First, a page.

Attributed to Myrbor French
Textile design attributed to Sarah Lipska Polish

Not on view

This object is from a collection of sample embroideries, which was originally owned by Morris de Camp Crawford, editor of Women's Wear Daily, who collected objects which told the story of fashion and fabric history. Included in this collection was a group of textiles which illustrated what American and French designers and manufacturers were using. According to Crawford's book The Ways of Fashion, the work of Polish artist Sarah Lipska (1882-1973) was represented in this collection. Lipska is an enigmatic figure, who is known to have worked with Leon Bakst as a set and costume designer for the Ballets Russes, and later in the 1920s as a fashion designer in Paris at 4 rue Belloni, and finally as a sculptor. Extant examples of her work are rare. Although only a few pieces in the Brooklyn Museum collection bear a label or a signature, others bear hallmarks of her work, such as a distinctive form of whip stitching on appliqué work, unusual abstract motifs, and Cubist-inspired patterns.

Another example from the Crawford collection of a garment in an unfinished state, this unfinished bodice exhibits several marks of Lipska's work. One signifier is the abstract, Cubist-inspired patterns. The jagged motifs featured on this piece are reminiscent of fanciful flower forms. The linen tag which reads "Gladiole" probably references the artistic stylized flower forms present. The whip stitch technique used to apply the appliqués is also often seen in Lipska's work. Myrbor, the French couture house that employed many artists as clothing and textile designers, produced many pieces that feature motifs similar to those seen on this bodice, and its possible Lipska designed this embroidery for the house.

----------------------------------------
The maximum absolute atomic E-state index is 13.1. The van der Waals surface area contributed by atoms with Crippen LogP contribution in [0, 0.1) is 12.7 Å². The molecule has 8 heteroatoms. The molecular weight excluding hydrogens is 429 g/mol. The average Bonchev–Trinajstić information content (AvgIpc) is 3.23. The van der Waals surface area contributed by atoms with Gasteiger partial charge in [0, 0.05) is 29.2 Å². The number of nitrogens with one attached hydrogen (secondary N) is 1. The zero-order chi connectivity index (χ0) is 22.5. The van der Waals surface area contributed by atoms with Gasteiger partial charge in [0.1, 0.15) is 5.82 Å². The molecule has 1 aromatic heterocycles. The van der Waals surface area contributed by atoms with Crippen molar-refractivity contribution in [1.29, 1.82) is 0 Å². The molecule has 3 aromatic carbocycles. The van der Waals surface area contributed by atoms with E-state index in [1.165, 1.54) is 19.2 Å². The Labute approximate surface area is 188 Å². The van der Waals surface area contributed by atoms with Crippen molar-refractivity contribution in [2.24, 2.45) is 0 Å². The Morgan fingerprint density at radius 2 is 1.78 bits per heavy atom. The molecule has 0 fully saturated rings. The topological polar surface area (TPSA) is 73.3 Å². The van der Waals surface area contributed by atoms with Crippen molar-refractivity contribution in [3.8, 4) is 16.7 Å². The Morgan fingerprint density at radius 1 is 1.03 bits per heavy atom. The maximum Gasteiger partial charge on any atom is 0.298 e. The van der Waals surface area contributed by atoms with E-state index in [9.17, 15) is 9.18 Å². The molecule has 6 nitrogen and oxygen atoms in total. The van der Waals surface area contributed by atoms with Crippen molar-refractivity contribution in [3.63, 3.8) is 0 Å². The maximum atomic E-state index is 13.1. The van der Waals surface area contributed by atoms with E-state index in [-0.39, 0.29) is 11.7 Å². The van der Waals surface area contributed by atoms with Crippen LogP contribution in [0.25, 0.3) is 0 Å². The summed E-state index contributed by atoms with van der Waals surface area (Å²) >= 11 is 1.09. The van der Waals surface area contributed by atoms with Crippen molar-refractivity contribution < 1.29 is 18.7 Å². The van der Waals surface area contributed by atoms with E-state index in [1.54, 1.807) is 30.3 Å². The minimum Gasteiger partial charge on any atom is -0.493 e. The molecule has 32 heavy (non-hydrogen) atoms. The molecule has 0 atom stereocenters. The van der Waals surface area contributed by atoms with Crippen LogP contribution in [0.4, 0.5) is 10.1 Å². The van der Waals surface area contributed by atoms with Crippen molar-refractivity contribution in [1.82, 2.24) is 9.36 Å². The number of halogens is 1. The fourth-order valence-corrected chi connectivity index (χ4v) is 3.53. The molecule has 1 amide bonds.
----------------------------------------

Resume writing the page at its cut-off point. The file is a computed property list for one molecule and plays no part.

Bodice, Attributed to Myrbor (French, 1922–1936), silk, metal, French

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